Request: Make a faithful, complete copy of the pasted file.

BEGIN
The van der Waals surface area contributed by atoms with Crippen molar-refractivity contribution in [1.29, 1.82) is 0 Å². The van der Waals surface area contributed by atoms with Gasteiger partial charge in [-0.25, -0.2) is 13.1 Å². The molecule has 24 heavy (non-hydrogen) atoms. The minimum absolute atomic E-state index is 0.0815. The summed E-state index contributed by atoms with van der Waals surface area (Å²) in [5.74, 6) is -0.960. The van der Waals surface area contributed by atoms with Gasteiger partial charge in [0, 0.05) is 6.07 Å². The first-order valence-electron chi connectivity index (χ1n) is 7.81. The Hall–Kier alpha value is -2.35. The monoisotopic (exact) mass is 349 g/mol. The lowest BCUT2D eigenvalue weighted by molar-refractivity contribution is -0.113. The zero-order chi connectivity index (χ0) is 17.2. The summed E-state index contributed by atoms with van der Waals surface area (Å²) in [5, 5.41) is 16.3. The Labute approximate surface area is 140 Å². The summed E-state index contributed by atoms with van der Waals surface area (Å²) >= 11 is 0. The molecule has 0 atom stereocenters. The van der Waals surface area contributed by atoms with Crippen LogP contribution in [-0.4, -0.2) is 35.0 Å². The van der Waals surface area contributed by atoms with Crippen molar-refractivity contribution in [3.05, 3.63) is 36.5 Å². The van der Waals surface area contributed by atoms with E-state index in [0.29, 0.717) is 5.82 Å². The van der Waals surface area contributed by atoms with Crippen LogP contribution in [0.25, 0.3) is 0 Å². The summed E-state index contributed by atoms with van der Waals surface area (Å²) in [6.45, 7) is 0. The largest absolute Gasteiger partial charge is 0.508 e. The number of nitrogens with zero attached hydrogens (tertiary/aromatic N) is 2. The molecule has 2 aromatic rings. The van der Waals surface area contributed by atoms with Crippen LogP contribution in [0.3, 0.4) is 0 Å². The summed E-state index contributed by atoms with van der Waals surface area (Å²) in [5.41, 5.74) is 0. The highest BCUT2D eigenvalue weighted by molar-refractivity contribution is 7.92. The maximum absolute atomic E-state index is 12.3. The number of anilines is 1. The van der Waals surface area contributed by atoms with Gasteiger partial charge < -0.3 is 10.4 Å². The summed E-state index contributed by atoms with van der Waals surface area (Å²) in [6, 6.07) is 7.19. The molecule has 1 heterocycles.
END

The van der Waals surface area contributed by atoms with Crippen molar-refractivity contribution in [1.29, 1.82) is 0 Å². The van der Waals surface area contributed by atoms with Gasteiger partial charge in [-0.25, -0.2) is 13.1 Å². The molecule has 24 heavy (non-hydrogen) atoms. The minimum absolute atomic E-state index is 0.0815. The summed E-state index contributed by atoms with van der Waals surface area (Å²) in [5.74, 6) is -0.960. The van der Waals surface area contributed by atoms with Gasteiger partial charge in [0, 0.05) is 6.07 Å². The first-order valence-electron chi connectivity index (χ1n) is 7.81. The Hall–Kier alpha value is -2.35. The monoisotopic (exact) mass is 349 g/mol. The lowest BCUT2D eigenvalue weighted by molar-refractivity contribution is -0.113. The zero-order chi connectivity index (χ0) is 17.2. The summed E-state index contributed by atoms with van der Waals surface area (Å²) in [5, 5.41) is 16.3. The Labute approximate surface area is 140 Å². The summed E-state index contributed by atoms with van der Waals surface area (Å²) >= 11 is 0. The molecule has 0 atom stereocenters. The van der Waals surface area contributed by atoms with Crippen LogP contribution in [-0.4, -0.2) is 35.0 Å². The van der Waals surface area contributed by atoms with Crippen molar-refractivity contribution in [3.05, 3.63) is 36.5 Å². The van der Waals surface area contributed by atoms with E-state index in [0.29, 0.717) is 5.82 Å². The van der Waals surface area contributed by atoms with Crippen LogP contribution in [0.25, 0.3) is 0 Å². The summed E-state index contributed by atoms with van der Waals surface area (Å²) in [6.45, 7) is 0. The largest absolute Gasteiger partial charge is 0.508 e. The number of nitrogens with zero attached hydrogens (tertiary/aromatic N) is 2. The molecule has 2 aromatic rings. The van der Waals surface area contributed by atoms with Crippen LogP contribution in [0.3, 0.4) is 0 Å². The summed E-state index contributed by atoms with van der Waals surface area (Å²) in [5.41, 5.74) is 0. The highest BCUT2D eigenvalue weighted by molar-refractivity contribution is 7.92. The maximum absolute atomic E-state index is 12.3. The number of anilines is 1. The van der Waals surface area contributed by atoms with Gasteiger partial charge < -0.3 is 10.4 Å². The summed E-state index contributed by atoms with van der Waals surface area (Å²) in [6, 6.07) is 7.19. The molecule has 1 heterocycles.